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    24   Migration Litigation Reform Bill 2005

The order of the day having been read for the resumption of the debate on the question—That the bill be now read a second time—And on the amendment moved thereto by Mr L. D. T. Ferguson, viz.—That all words after “That” be omitted with a view to substituting the following words: “whilst not declining to give the bill a second reading, the House of Representatives notes with concern:

(1)    that certain policies of the Government, including processes for the use of ministerial discretion, limited tenure for members of the Refugee Review Tribunal, aspects of the detention policy and a lack of proper case management for claimants, have caused a significant increase in migration litigation;

(2)    that the Government refuses to make the report of the Penfold inquiry public and urgently requests the Government to make the report available;

(3)    that this bill uses the mechanism of ‘purported privative clause decisions’ to restrict judicial review of decisions made with jurisdictional error, which may be ineffective;

(4)    the views of Labor Senators during consideration of the Migration Amendment (Judicial Review) Bill 2004 that similar time-limit provisions could be unconstitutional;

(5)    that the time-limits proposed could prevent some applicants from exercising their right to judicial review;

(6)    that this bill make changes to the Acts governing the High Court, Federal Court and Federal Magistrates Court with respect to summary judgements that would affect all litigation, not simply migration litigation;

(7)    that the provisions allowing cost orders against persons who encourage others to commence litigation without reasonable prospects of success would apply to volunteer and pro bono lawyers and advisers, and would apply without any cap on the costs that could be ordered and that these provisions may be too broad, with no clear explanation of how the ‘no reasonable prospects of success’ test is to work in practice; and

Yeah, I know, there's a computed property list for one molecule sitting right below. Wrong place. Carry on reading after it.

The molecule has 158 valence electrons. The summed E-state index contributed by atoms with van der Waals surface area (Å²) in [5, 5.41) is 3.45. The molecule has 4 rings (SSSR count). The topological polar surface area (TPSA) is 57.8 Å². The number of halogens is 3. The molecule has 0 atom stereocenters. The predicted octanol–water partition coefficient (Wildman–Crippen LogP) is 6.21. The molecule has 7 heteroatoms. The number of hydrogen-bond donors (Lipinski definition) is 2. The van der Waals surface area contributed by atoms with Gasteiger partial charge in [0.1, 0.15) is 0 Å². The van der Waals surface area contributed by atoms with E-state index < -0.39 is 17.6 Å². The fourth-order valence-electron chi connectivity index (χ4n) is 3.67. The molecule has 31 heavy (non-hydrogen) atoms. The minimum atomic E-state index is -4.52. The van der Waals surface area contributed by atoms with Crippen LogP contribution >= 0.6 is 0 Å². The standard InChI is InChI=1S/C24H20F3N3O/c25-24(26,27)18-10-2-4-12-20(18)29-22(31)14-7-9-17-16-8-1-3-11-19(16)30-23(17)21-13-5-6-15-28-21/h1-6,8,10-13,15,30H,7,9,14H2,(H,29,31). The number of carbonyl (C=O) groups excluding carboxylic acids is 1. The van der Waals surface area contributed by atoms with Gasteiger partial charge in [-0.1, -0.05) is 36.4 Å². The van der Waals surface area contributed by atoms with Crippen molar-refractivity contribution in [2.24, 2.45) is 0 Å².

(8)    that this bill does not include the proposal contained in the Australian Labor Party’s policy ‘Protecting Australia and Protecting the Australian Way’ to establish a Refugee Status Determination Tribunal”

Debate resumed.

Ordered—That Mr Kerr be granted an extension of time.

Debate continued.

Question—That the words proposed to be omitted stand part of the question—put.


The House divided (the Deputy Speaker, Mr Jenkins, in the Chair)—

AYES, 76

Mr Abbott

Mr Entsch

Jackie Kelly

Mr Ruddock

Mr Anderson

Mr Farmer

Mr Laming

Mr Schultz

Mr Andrews

Mr Fawcett

Mrs Ley

Mr Scott

Fran Bailey

Mr M. D. Ferguson

Mr Lindsay

Mr Secker

Mr Baird

Mr Forrest *

Mr Lloyd

Mr Slipper

Mr Baker

Ms Gambaro

Mr McArthur *

Mr A. D. H. Smith

Mr Barresi

Mrs Gash

Mr Macfarlane

Dr Southcott

Mr Bartlett

Mr Georgiou

Mrs Markus

Dr Stone

Mrs B. K. Bishop

Mr Haase

Mrs May

Mr C. P. Thompson

Ms J. Bishop

Mr Hardgrave

Mrs Moylan

Mr Tollner

Mr Broadbent

Mr Hartsuyker

Mr Nairn

Mr Truss

Mr Brough

Mr Henry

Mr Neville

Mr Tuckey

Mr Cadman

Mr Hockey

Ms Panopoulos

Mr Turnbull

Mr Causley

Mr Hunt

Mr Pearce

Mr M. A. J. Vaile

Mr Ciobo

Dr Jensen

Mr Prosser

Mrs D. S. Vale

Mr Cobb

Mr Johnson

Mr Pyne

Mr Vasta

Mr Downer

Mr Katter

Mr Randall

Mr Wakelin

Mr Dutton

Mr Keenan

Mr Richardson

Dr Washer

Mrs Elson

Mrs D. M. Kelly

Mr Robb

Mr Wood

NOES, 51

Mr Adams

Ms A. L. Ellis

Ms Hoare

Ms Plibersek

Mr Albanese

Ms K. M. Ellis

Mrs Irwin

Mr Price

Mr Bevis

Mr L. Ferguson

Mr Kerr

Mr Quick

Ms Bird

Mr Garrett

Ms C. King

Mr Ripoll

Mr Bowen

Mr Georganas

Dr Lawrence

Mr Rudd

Ms A. E. Burke

Ms George

Ms Livermore

Mr Sawford

Mr A. S. Burke

Mr Gibbons

Mr McClelland

Mr Sercombe

Mr Byrne

Ms Gillard

Mr McMullan

Mr Snowdon

Ms Corcoran

Ms Grierson

Mr Melham

Mr Tanner

Mr Crean

Mr Griffin

Mr Murphy

Mr K. J. Thomson

Mr Danby *

Ms Hall *

Mr B. P. O’Connor

Ms Vamvakinou

Mr Edwards

Mr Hatton

Mr G. M. O’Connor

Mr Wilkie

Mrs Elliot

Mr Hayes

Ms Owens


* Tellers

And so it was resolved in the affirmative.

Question—That the bill be now read a second time—put and passed—bill read a second time.

Leave granted for third reading to be moved immediately.

On the motion of Mr Ruddock (Attorney-General), the bill was read a third time.